- Are there any other possible matchups that were actual cases in the same way? Someone already mentioned Massachusetts v Connecticut. How would you fill in the bracket to get the maximum number of real cases? -- Angel (talk) 15:38, 25 August 2018 (UTC)
Just wanted to thank all you folks for the explanation! I couldn't make head or tail of this comic… (Comes of being a non-USian, I guess. Even after reading this page, I only recognised two of those cases. xkcd is usually pretty universal — within the geek world, anyway — and US-specific ones like this are pretty puzzling to the rest of us.) Cheers! — Gidds (talk) 23:56, 24 August 2018 (UTC)
The joke here is simply that, while court cases are competitions, the winner of a case does not challenge the winner of another case (unlike sports tournaments). It's a juxtaposition joke, made funnier by the fact that "court" is used in sports as well. 22.214.171.124 00:09, 25 August 2018 (UTC)
I just realized that the part of the explanation about the title text is not entirely correct. It mentions that a bracket is busted when a matchup does not have the predicted result, but I think it needs to point out the fact that it's related to any matchup that includes the team you picked to win the bracket instead of just any matchup in the bracket. In summary, if the team you picked to make it past the bracket loses a matchup, you then have no chance of a correct pick for any team from that bracket in later matchups - hence that bracket is busted. Ianrbibtitlht (talk) 04:04, 26 August 2018 (UTC)
Just as tables cause readability issues, semantic use of italics can cause issues. Specifically, it is not safe to assume that screen reading software will distinguish italicized content such that a blind person will be aware which side won the case in the comic description. It is safe only to explicity indicate the winner through text. Thisisnotatest (talk) 07:01, 26 August 2018 (UTC)
- The headers were no headers but just links with the winner in bold. I changed it to headers (which are already bold) and the link in the text below. No links in headers is a common wiki style. And because the header is bold I switched to italics. And as now together with the word winner in parentheses it looks fine, doesn't it? --Dgbrt (talk) 14:47, 27 August 2018 (UTC)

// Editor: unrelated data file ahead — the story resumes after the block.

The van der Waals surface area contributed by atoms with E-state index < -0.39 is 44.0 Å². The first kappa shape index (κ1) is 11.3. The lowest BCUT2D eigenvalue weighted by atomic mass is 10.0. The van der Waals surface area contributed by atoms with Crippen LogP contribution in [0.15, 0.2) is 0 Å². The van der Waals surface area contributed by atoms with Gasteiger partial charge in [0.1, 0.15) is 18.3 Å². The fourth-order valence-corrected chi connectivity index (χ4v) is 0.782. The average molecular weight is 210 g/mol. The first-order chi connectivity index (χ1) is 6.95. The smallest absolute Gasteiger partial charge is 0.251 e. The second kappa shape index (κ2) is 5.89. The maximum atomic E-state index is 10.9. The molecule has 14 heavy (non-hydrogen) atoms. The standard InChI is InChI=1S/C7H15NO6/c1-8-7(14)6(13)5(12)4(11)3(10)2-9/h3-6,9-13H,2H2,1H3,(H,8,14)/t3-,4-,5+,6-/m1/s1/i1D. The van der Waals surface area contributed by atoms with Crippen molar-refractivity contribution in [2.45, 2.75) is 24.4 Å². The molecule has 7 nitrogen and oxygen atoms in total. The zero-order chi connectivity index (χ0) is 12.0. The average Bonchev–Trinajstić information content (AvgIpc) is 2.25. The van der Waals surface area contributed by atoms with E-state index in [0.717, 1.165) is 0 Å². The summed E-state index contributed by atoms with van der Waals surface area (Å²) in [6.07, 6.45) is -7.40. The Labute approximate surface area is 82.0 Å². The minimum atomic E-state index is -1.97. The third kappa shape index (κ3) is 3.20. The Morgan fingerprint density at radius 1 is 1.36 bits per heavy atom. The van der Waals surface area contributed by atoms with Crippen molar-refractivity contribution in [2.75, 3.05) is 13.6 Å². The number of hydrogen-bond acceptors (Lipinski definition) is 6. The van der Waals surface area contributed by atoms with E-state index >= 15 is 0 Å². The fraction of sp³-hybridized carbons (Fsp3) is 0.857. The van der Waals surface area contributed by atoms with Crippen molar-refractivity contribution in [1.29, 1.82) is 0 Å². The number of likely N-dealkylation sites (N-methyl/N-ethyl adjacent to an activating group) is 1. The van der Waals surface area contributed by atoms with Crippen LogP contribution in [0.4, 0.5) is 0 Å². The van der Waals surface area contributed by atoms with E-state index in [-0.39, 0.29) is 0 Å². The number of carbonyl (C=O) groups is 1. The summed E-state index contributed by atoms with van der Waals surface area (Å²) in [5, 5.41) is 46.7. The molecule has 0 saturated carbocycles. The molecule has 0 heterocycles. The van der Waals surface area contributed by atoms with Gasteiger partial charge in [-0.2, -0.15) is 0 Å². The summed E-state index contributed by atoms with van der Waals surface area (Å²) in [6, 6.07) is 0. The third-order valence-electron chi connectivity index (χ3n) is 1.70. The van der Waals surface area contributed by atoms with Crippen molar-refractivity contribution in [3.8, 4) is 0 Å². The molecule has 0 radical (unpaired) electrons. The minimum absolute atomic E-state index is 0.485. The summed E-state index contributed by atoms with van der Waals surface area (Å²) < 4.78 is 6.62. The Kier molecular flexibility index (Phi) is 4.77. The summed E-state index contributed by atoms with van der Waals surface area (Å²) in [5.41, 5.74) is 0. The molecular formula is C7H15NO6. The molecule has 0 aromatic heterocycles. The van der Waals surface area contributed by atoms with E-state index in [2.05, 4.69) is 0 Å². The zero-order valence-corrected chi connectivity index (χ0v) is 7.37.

Random human:Did you know there's a basketball court above the supreme court? The highest court in the land... Is this a basketball match ending with finalists playing in that basketball court? 126.96.36.199 (talk) (please sign your comments with ~~~~)
- Was already mentioned above. While the Supreme Court is the highest court in the US, the basketball court in the same building is one floor above the actual courtroom. Thus it may be literally "the highest court in the land..." (Washington DC). --Dgbrt (talk) 13:27, 27 August 2018 (UTC)
I think there's more to this than the current description suggests. These cases are precedents which all currently exist alongside each other but which could, theoretically (but in the light of recent appointments, very possibly) be used to overrule each other in some way. If, as is widely feared, Roe v. Wade were to be overturned it would not be overturned in a vacuum but by a judgement based on another legal precedent. The point being made therefore is not that the claimants themselves are in competition (as the description notes, many are dead) but that the cases themselves are as precedents, none of which has any greater legal authority than any other. My knowledge of the minutiae of the cases themselves is not up to analysing whether there's particular reasoning behind the choices of which cases are in which brackets, but I'm sure there is insight and irony hidden here for someone with a better background in the law to uncover - lawyers needed!188.8.131.52 17:57, 28 August 2018 (UTC)
- I'm not a lawyer but simple logic tells me that you are over-interpreting the comic. When reading the still not complete explanation you can see the cases are ordered chronological. This means the cases at the nearby brackets are only connected within a small time frame. As one example look at the bracket Bush v. Gore (2000 Presidential election) and Lawrence v. Texas (sodomy laws, same-sex sexual activity); I can't see any further meanings at that bracket. --Dgbrt (talk) 21:41, 28 August 2018 (UTC)
I've added in the last explanations for the court cases; the description in the "incomplete" template would seem to suggest that said template should be removed. Do y'all concur? 184.108.40.206 05:03, 23 October 2018 (UTC)
- Thanks for your work. I've removed the incomplete tag. --Dgbrt (talk) 19:23, 23 October 2018 (UTC)
Is it worth mentioning that Row v Wade is not the binding precedent on abortion laws anymore (and hasn't been since Planned Parenthood v Casey in 1992)? To the best of my knowledge, its the only case in the bracket that is no longer precedent.14:05, 20 December 2018 (UTC)